Psychology

Positive Thinking and Problem Solving



Tweet
Dolores Moore's image for:
"Positive Thinking and Problem Solving"
Caption: 
Location: 
Image by: 
©  

While it is absolutely true to say that positive thinking is not about solving problems, there is no doubt that a bit of the first contributes to good outcomes for the second.  I mean, a person with problems who uses positive thinking has more chance of dealing with the problems in a better way.  Notice I said "dealing," which is rather different to "solving."  So why is positive thinking not about solving problems,  if that is the case?

Take positive thinking and place it in the context of how a person behaves in life.  This person, the positive thinker, will see the glass as half full, never half empty.  When confronted by some disaster or trauma, a positive thinker will tell him or herself that it could be worse, and then commence to count their blessings.  They will always try to think the best of other people and to see something good in difficult situations.  Positive thinking is linked to an optimistic outlook on life, where negativity can be overcome by taking a totally positive approach.  As Abba once sang, "Something good in everything I see."

Thinking positive does of course, lead to positive action.  And positive action can almost always contribute to the solving of problems.  That is probably why confusion arises, and along with it, the belief that positive thinking is about solving problems.  To be fair, there is an indirect link.  I have to say that I do not know any positive thinkers who simply stop at thinking, especially in a crisis.  An example here might serve to illustrate how I believe this works.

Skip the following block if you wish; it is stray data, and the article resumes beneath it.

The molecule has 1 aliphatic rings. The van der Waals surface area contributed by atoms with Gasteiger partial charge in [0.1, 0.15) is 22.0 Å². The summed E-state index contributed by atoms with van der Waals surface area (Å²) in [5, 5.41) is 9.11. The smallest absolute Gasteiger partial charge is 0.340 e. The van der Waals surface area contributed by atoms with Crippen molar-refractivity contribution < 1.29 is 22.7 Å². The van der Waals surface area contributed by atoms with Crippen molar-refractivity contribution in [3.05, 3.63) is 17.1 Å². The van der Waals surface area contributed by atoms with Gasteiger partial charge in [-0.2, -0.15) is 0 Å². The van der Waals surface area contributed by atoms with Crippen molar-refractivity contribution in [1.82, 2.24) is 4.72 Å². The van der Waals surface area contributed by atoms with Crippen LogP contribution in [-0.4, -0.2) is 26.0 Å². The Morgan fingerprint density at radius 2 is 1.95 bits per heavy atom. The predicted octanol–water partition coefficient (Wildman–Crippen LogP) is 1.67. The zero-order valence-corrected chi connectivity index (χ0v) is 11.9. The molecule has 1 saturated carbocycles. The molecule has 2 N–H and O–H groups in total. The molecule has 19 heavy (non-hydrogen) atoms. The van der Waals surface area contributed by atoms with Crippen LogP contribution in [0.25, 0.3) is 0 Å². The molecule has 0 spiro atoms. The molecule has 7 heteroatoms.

Our positive thinker here, with an optimistic outlook, goes for a job interview and performs quite well.  Unfortunately, they do not get the job, but with positive thinking, they are pleased to have got as far as an interview, against a high number of applicants.  They think they have done well, but take positive action to learn from the experience, in order to do better next time.  The action involved is to ask for constructive feedback, in order to address any deficits in their interview performance, gaps in their CV, skills lack, and so on.  The feedback helps to identify a problem, the person takes steps to address it, and so moves towards problem solving.

The two issues of positive thinking and problem solving are separate, yet often become intertwined.  Anyone can use positive thinking, without always feeling the need to solve problems.  Some problems cannot be solved, but the positive thinker will find a way of dealing with them.  Which is why positive thinking is not about solving problems.  But it sure helps.    

Tweet
More about this author: Dolores Moore

From Around the Web




ARTICLE SOURCES AND CITATIONS